Environmental Contact Numbers
For a complete, issue-referenced list of who to call for a whole array of environmental problems look here at EPD’s Quick-Look guide or call the EPD Customer Assistance Program at 1-888-373-5947
Georgia Water Wise Council
The Georgia Water Wise council is a partnership of government, education, business and citizen entities with the purpose of promoting water conservation education programs. The Council offers educational workshops and educational materials, including the Georgia Xeriscape Guide and the Water Sourcebook for students.
The Clean Air Campaign
The Clean Air Campaign is a nonprofit organization that works to reduce traffic congestion and improve air quality in Georgia. It provides programs and services to commuters, employers and schools, including: financial incentives to encourage clean commuting; worksite program development; Smog Alert notifications; and air quality lesson plans for grades 4-8. For more information, call 1-877-CLEANAIR or visit www.cleanaircampaign.com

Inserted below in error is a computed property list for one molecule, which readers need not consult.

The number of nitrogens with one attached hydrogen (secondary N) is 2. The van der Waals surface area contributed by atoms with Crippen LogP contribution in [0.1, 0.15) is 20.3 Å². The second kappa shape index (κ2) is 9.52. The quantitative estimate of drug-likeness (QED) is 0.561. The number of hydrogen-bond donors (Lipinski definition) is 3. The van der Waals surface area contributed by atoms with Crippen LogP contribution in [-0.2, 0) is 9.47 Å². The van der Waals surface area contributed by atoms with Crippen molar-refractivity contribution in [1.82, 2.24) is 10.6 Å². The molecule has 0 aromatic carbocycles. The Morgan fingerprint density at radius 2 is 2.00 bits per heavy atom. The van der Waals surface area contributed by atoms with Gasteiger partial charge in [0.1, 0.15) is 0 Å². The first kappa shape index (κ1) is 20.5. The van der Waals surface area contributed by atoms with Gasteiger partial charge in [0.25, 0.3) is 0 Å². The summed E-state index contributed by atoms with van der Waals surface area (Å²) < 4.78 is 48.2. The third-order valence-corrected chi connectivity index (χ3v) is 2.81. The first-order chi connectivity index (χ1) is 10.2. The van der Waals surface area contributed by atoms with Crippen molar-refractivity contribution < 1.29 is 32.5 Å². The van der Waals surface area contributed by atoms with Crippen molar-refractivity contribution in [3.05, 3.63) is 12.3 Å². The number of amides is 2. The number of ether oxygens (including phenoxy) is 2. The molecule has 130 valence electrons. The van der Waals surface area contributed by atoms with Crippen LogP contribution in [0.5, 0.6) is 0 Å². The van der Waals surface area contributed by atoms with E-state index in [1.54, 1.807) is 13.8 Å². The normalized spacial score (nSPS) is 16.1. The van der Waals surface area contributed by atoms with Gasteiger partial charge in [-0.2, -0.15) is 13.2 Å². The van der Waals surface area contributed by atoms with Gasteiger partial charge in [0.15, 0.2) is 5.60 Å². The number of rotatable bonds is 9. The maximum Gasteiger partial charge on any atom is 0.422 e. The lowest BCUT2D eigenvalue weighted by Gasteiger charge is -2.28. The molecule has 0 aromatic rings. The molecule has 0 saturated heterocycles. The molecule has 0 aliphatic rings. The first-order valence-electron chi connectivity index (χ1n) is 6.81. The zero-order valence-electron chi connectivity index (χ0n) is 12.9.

The Environmental Education Alliance of Georgia
The Environmental Education Alliance of Georgia (EEA) is a professional education and networking association. Its mission is to serve as a self-governed, non-profit organization that promotes communication and education among professionals in the field of environmental education. As an affiliate of the North American Association for Environmental Education, EEA works to promote environmental education by providing opportunities for member organizations, schools, and the general public to get involved through the annual EEA conference, member newsletter, environmental events posted on its website, and teacher resource directory. To learn more about EEA, its member organizations and environmental events you can participate by visiting their site at www.eealliance.org.